This is just one example of how difficult it can be to work with a high-end automaker who he says, because he is successful in making road cars, has the right to succeed in F1. But I’m afraid it’s a very different discipline. Toyota was the last to find out, but it cost a few billion dollars before it was time.


Andrett Cadillac 2000x1333 Website

This brings us to the various comments made at Thursday’s press conference where Andretti Global and GM announced their plans to enter F1. I’m afraid I’ve heard so much about it before and it gave me cold sweats when I read some of what was said.

As Technical Director, you want the team to take care of what needs to be done and only get involved with the automaker if you need something specific. What was said on Thursday leaves me with some alarm bells as to whether GM is likely to go much further than wanting direct involvement.

GM Chairman Mark Reuss spoke of the value that its automotive facilities can bring to the project.

“GM’s vast engineering resources will bring proven success and invaluable contributions to this partnership,” said Reuss. This includes the full talent and capability of GM’s racing staff and Michigan facilities at the Warren Technology Center and in North Carolina, as well as the expertise of our engineers and designers in areas such as combustion, battery technology, turbocharging, vehicle integration and the list goes on.

He also spoke of supporting the car’s development and said “GM’s capabilities are on par with any Formula 1 team, so we’re very excited.”

So there’s a very successful automaker assuming its capabilities are on par with the existing F1 teams that have been doing it for decades.

Right away it reminds me of the problems caused by Ford’s overconfidence and the negative impact that had on Jaguar not just while I was there but in the years that followed before Red Bull does not take over.

GM’s facilities and staff will be of a very high standard, but it’s a completely different technical challenge to produce F1 cars compared to road cars. Making facilities potentially available to Andretti if needed is positive, but what should not be done is forcing their use.


2021 Cadillac Racing Daytona Roar

Michael Andretti himself also spoke about the benefits of partnering with GM and what is billed as an all-American team.

“Having an American manufacturer behind an American team with an American driver is going to be the biggest story of the year,” said Andretti.

It happened naturally. I don’t think anything has changed that much [since GM became involved]. We’re still going, we’re still working to bring people together to form a team.

“The great thing is that GM already has great resources and people that will help us get up and running even faster, so we’re in a really good position right now.

Andretti knows GM will want to use any success in F1 to showcase its own capabilities, and that’s why he’s referring to the benefits of the resources and people it can offer.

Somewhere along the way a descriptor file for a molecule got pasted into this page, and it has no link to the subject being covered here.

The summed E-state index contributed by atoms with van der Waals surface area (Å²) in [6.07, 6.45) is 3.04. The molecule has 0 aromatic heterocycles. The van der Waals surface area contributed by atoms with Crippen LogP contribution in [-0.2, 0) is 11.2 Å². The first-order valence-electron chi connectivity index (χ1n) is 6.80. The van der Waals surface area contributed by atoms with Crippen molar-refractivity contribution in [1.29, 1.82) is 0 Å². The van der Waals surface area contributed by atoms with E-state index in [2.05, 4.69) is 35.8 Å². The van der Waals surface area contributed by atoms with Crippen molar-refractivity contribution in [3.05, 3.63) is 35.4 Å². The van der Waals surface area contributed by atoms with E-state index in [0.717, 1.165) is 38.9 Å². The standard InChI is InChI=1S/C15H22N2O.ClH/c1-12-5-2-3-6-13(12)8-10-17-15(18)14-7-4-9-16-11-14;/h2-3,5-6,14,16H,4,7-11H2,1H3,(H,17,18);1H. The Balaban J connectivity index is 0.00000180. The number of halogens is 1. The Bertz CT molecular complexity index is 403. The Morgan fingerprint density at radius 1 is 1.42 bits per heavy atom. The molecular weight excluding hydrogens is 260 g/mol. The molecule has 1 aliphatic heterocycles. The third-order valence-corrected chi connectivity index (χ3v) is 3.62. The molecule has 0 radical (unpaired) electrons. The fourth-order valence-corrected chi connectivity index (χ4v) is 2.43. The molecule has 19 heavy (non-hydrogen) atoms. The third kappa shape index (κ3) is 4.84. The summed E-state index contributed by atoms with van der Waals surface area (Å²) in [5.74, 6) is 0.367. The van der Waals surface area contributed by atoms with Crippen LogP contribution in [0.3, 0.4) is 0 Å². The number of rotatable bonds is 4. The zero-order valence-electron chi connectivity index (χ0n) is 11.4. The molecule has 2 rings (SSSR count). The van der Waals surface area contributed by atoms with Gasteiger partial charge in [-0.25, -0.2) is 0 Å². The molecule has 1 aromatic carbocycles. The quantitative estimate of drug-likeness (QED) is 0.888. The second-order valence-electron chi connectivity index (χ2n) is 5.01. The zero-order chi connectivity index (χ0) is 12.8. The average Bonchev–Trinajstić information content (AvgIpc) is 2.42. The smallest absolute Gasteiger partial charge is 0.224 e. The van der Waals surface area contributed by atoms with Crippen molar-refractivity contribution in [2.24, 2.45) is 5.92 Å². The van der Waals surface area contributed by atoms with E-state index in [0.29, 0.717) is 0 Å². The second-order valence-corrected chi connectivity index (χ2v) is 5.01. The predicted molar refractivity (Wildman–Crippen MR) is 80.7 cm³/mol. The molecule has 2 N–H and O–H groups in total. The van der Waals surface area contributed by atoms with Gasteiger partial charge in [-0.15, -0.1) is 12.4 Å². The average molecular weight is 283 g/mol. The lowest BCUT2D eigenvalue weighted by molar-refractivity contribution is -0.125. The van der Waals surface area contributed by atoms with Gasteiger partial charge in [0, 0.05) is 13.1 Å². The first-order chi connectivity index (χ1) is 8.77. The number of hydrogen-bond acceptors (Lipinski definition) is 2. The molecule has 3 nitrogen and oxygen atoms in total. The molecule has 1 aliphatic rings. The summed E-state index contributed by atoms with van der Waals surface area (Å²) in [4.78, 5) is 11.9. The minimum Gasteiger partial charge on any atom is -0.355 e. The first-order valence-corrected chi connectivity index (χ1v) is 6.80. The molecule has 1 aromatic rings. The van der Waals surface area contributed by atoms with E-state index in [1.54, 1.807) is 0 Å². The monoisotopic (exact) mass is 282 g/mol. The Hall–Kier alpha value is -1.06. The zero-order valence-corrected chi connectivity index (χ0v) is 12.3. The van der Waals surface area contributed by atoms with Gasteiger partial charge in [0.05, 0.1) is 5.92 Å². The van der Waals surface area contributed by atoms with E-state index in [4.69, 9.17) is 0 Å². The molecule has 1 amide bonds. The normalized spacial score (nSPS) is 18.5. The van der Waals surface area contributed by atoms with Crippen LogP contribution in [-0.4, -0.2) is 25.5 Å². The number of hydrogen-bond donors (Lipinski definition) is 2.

But given that it won’t be producing its own engine, at least not initially, the risk is that GM will be too eager to justify its presence by forcibly making technical input.


Colton Herta Big Machine Music City Grand Prix by Chris Owens Largeimagewithout watermark M67521

Andretti also talked about having its headquarters in Fishers, Indiana, with a satellite operation in Europe. This makes everything doubly difficult.

I guess what he is talking about here is that the design and manufacturing will be in the United States.

However, if that shop is set up to be able to do all the rig testing and dyno running that a current F1 team currently needs, you will also need to set up your race shop to be able to accommodate anything the race can throw. .. you. Unless you equip both workshops with all the gear an F1 team needs, one of them won’t be able to run as efficiently as it should.

Considering how the Ford/Jaguar project worked, at least we were all under one roof. Designing, building and racing from one center is essential. It was just management interference continually dragging you down and wasting way too much time.

We don’t yet know how this relationship will play out, but these are red flags that mean that for all the positive aspects of the Andretti/GM partnership, it’s not guaranteed to be successful.


Formula 1 World Motor Racing Championship United States Grand Prix Preparation Day Austin, USA

If I was involved in this project in these early stages as technical director, I would need assurances on the planned structure and the final responsibilities of each.

At the beginning of a project like this, it is very easy for enthusiasm to generate gray areas that everyone believes will be sorted out later. It never happens and it usually ends with catastrophic results.

GM and Andretti have a lot to learn about F1. Hopefully their plans will come to fruition, but there will be a few bumps in the way.

If any team has the determination to get into F1, it’s Andretti Global. But the big question is: is it good enough? And will GM’s involvement be beneficial or, as was the case with Ford, will it simply cause endless problems that drastically reduce the team’s chances of success?